A nation-wide local government survey has found many people want better value for money from their councils.
The recently released New Zealand Local Government Survey (LGNZ) 2017, conducted by Colmar Brunton, has revealed the New Zealand public and business owners want similar things from their councils - value for rates money spent, "trust in spending decisions" and to focus on infrastructure - such as water supply, sewerage/wastewater and rubbish collection and recycling.
The survey was made up of 2492 public and 406 business interviews nation-wide and was carried out in March. It is the second survey of its kind carried out by LGNZ, the first was held in June/July of 2014.
LGNZ president Lawrence Yule said in the report the survey results were fairly similar to the 2014 results and it was "evident that New Zealanders continue to seek stronger leadership and performance than what they perceive us to currently provide".
Rotorua Lakes Council acting chief executive Craig Tiriana said the council had been focusing on making improvements for the past few years and "our impression has been that we've made headway".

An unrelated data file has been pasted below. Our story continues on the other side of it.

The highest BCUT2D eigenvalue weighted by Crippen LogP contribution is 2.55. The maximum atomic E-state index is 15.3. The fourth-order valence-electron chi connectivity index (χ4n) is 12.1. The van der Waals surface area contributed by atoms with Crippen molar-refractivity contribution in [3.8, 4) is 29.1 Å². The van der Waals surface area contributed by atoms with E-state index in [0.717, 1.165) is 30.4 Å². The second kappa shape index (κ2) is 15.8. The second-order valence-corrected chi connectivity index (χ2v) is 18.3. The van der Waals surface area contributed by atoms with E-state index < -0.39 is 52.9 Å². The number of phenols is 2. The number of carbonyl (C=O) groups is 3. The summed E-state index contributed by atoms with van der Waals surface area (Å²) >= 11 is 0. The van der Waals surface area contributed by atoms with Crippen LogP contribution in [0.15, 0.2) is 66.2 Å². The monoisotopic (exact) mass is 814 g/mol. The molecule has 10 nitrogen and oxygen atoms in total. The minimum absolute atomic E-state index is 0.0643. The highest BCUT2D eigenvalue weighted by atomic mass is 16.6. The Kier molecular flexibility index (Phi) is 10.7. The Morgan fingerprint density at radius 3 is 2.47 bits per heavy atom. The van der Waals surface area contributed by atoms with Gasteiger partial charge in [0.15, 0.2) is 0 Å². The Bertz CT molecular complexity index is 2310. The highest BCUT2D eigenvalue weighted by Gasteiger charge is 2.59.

"We acknowledge there's always room for further improvement, but won't know how the national LGNZ survey relates to us specifically until we receive and analyse our own annual satisfaction survey."
The LGNZ survey results show the public and businesses "consider that local government has an increasingly important role in the country's prosperity and wellbeing, yet local government's reputation remains low, and is particularly low amongst businesses".
Key priority areas for improvement continue to be "sound financial decision making, delivering strong leadership to develop strategies for prosperity and wellbeing, and listening to, and acting upon, the needs of the community".
Mr Tiriana went on to say there could possibly be a "lack of understanding of the breadth of council work and services and we will keep looking for ways to improve that understanding".
"We are speaking with people on their own turf during consultation processes like the 2030 Vision refresh and spatial plan development and working alongside the community and Te Tatau o Te Arawa boards.
"We can only speculate about the reasons for ratings of local government.
"Locally, our customer centre deals with thousands of inquiries per month, over 9000 calls alone, and these are often related to regulatory matters, so that may provide some insight into general public perceptions.
"Reasons for business sector ratings is a question for them but we work with anyone or any group keen to work constructively with council," Mr Tiriana said.
He said last year's Rotorua Lakes Council NRB survey revealed 81 per cent of people surveyed rated council staff performance "acceptable or better".
Performance of elected members was rated as acceptable or better by 71 per cent of those surveyed and 64 per cent said they were "fairly or very satisfied" with how rates were spent.